Fraud: It’s a practice most people typically associate with either the insurance industry, the financial sector, or both. The generalizations aren’t far off base, since fraudulent insurance claims total roughly $80 billion annually across the United States and Canada1, and nearly $1.5 billion in identity theft-related financial losses were reported to the Federal Trade Commission within the past two years alone.2
The truth is that potential for some degree of fraud exists in any industry — manufacturers could encounter vendors submitting numerous claims for “stolen” tools and equipment, government agencies might fall victim to healthcare provider billing scams, etc.3 How fraud evidences itself may vary, but there is a constant that runs through all industries and potentially fraudulent activities: geography.
GIS: Informative and Predictive Fraud Detection
Geographic Information System (GIS) technology is being heralded as a “secret weapon” in fraud detection and, ultimately, fraud prevention. It leverages data that companies generally track in their ERP and CRM systems as a matter of course to find and fight fraud. How? GIS helps company management teams visualize how, where, and when fraud occurs — making it actionable rather than numbers on a spreadsheet.
There are literal applications of GIS technology, such as an insurance claims adjuster physically mapping weather patterns and storm damage to verify a homeowner’s insurance claim legitimacy. However, GIS is also instrumental in helping businesses monitor internal operations to detect fraud.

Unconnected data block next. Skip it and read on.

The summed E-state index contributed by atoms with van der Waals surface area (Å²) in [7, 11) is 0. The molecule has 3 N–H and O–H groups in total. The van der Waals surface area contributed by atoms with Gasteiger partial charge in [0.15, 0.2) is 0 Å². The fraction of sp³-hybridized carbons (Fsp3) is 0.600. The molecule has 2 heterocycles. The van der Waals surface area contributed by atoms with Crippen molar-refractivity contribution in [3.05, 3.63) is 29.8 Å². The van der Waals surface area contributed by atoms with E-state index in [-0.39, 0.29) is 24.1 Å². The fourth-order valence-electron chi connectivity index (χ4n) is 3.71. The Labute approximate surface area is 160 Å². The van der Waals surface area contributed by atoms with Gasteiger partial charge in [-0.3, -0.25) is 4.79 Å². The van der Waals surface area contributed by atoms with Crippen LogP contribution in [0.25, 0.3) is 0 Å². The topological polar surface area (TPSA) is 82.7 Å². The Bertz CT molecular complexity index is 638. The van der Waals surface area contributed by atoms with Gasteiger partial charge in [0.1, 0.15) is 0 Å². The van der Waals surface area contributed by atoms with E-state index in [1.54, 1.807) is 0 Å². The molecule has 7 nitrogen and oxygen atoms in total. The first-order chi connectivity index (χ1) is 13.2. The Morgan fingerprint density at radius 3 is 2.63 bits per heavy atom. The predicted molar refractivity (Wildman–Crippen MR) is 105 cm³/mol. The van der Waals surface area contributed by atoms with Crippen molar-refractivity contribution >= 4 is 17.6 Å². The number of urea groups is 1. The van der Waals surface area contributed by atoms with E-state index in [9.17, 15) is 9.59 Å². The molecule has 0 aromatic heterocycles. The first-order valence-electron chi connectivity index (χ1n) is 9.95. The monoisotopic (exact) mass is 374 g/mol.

It’s a matter of spatial data analysis. GIS provides location-based insights that are both informative and predictive:
- GIS analytics inform businesses about fraud risk. Spatial data is key in shedding light on regional variations, anomalies, and other geographically linked factors that could indicate the presence of elevated fraud activity both externally and internally.
- GIS analytics help businesses predict where and when fraud may migrate. Having visual representations of historical GIS data paired with real-time data reveals patterns of activity within identified geographies. This gives businesses the advantage of getting ahead of fraud risk to stem its impact.
Fraud detection and prevention is only accomplished when companies decide to take action rather than chalk up money and time lost to fraud as the cost of doing business. GIS is a helpful tool to leverage existing CRM and ERP data to keep businesses in tune with fraudulent activity — and with what needs to be done. It’s just one of the innovative ways GIS data helps businesses make better decisions. Explore more in 7 Surprising Use Cases for GIS in 2020.
1Coalition Against Insurance Fraud, By the numbers: fraud statistics, Undated
2Insurance Information Institute, Facts + Statistics: Identity theft and cybercrime, Undated
3Govloop, How GIS Works to Combat Fraud, Undated